About three years ago I got tired of paying more than $4 a pound for fresh sausage. Since commercial brands can double as salt licks, I needed an alternative. So I began making it myself. Although the actual process is fairly simple it is extremely labor intensive. You also need a couple of pieces of equipment and a few hard-to-find ingredients. For simplicity I am only going to talk about fresh sausage and skip emulsified and cured.
I needed a meat grinder, sausage stuffer and hog casings (cleaned intestines) for starters. Though you can get a butcher to grind a pork shoulder for you, I wanted to control the amount of fat mixed with the meat. I own a 600 series Kitchen Aid mixer and there are grinder and sausage stuffer attachments available. I will admit that the grinder works very well but someday I am going to buy a standing sausage press. For a beginner the attachment did just fine. Finding the casings was fairly easy on the Internet at first but I had to buy 10 pounds worth. Luckily I had a butcher shop in town that was more than willing to sell small amounts packed in salt. The casings keep forever in the fridge, as long as they are covered in salt and sealed. For the recipe I was lucky to have been given the book Charcuterie as a present. The recipe that follows is my variation of the book’s basic recipe. My first attempt was a mixed success. The flavor was excellent, but I overstuffed the casings and a lot split. It took a couple batches to learn what felt right when stuffing. It also made a huge mess and I had to sterilize most of the kitchen afterwards. With practice, I have also reduced the mess. The sausage was also a little dry and I realized that I trimmed too much fat from the meat. Though this already sounds like more work than it is worth the results are far worth the couple hours involved. Homemade sausage has far more flavor and complexity than anything you can buy. You can also experiment with many different meat, spice and liquid combinations for many rewarding flavors.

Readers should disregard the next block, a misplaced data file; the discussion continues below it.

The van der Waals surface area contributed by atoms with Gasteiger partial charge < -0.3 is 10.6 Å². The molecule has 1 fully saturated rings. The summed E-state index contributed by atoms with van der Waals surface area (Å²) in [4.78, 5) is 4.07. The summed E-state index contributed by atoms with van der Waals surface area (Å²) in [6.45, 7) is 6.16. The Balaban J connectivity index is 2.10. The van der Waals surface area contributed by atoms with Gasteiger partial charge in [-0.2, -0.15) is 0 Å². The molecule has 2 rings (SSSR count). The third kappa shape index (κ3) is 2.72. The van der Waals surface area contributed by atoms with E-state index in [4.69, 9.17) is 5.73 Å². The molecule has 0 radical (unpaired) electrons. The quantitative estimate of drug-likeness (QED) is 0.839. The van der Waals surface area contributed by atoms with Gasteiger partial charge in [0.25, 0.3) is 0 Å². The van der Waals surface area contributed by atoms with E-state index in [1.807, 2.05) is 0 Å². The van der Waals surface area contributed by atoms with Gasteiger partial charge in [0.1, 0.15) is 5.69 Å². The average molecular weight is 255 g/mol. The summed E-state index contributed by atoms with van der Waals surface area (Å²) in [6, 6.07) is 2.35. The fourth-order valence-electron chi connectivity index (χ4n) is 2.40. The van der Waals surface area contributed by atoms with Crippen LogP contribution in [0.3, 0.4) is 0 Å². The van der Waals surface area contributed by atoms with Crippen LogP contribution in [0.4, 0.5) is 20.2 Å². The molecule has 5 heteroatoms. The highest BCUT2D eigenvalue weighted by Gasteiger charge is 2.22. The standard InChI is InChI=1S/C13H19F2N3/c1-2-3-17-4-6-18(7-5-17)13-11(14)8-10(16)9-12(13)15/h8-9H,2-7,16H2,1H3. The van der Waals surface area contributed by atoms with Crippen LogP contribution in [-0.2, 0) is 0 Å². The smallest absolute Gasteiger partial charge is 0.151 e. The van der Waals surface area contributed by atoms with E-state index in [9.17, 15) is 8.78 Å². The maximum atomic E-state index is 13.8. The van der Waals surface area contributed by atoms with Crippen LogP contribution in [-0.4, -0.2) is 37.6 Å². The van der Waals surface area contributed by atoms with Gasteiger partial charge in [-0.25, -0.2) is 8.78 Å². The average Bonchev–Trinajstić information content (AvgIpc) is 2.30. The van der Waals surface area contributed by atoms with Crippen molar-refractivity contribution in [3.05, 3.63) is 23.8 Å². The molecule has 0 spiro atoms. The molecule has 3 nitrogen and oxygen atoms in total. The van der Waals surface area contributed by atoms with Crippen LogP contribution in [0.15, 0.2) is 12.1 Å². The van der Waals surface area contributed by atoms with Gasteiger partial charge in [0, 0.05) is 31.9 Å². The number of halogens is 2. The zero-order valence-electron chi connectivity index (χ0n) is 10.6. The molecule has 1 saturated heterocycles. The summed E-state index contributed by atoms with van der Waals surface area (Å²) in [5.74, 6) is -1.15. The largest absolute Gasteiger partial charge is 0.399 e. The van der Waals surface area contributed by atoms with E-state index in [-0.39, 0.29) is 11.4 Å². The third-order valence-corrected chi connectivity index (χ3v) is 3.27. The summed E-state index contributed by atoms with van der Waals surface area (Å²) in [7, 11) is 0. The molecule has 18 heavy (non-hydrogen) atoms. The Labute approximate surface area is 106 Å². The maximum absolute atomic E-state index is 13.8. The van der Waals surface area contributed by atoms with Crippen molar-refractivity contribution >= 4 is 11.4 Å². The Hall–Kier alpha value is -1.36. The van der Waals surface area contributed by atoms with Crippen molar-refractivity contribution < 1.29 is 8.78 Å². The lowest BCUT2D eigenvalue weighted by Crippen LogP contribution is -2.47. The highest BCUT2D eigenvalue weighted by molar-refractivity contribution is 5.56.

Benenati Basic Sausage
- 6-7 pounds pork shoulder
- 2 ½ tablespoons sea salt
- 2 tablespoons fresh ground black pepper
- 1½ tablespoons fresh garlic minced
- 2 tablespoons fresh rosemary chopped
- 1 tablespoon fresh parsley chopped
- 1 cup red wine
Remove hard skin from pork shoulder. Keep about half the back fat underneath. Cut into ½ inch cubes removing bone and any sinew. Place in larger bowl and add all ingredients except wine. Mix thoroughly and refrigerate a day.
The next day set up meat grinder on a large clear surface. Place 4-5 casings in a large bowl of cold water and soak. Change water twice in a half hour or until salt is cleaned off. Run water through the casings to clean the insides out and cover with a little cold water. Grind meat using a small grinding disk. The holes should be about 1/8” in diameter. Add wine to ground pork and mix about two minutes until meat looks sticky and blended. Place in sausage stuffer.
Slide one casing onto the end of the stuffer until just an inch hangs over. It helps to wet down the stuffing tube and counter with water to ease the casing on. Pack stuffing into casings slowly and evenly. Casing should expand about three times the size of the tube and feel firm but not hard in your hand. Continue pushing meat into the casing allowing filled sausage to coil on the counter. When you get to the end of one casing continue with other casings. Twist each coil into 4- to 6-inch links carefully and cut sausage apart. Store in freezer for up to two months. I like to freeze three links in a sandwich bag. This way I can grab a package per meal to thaw. The best way to cook sausage is on the grill, but you can also sauté, boil, braise, bake or pan fry it. This recipe makes 26-30 sausage links.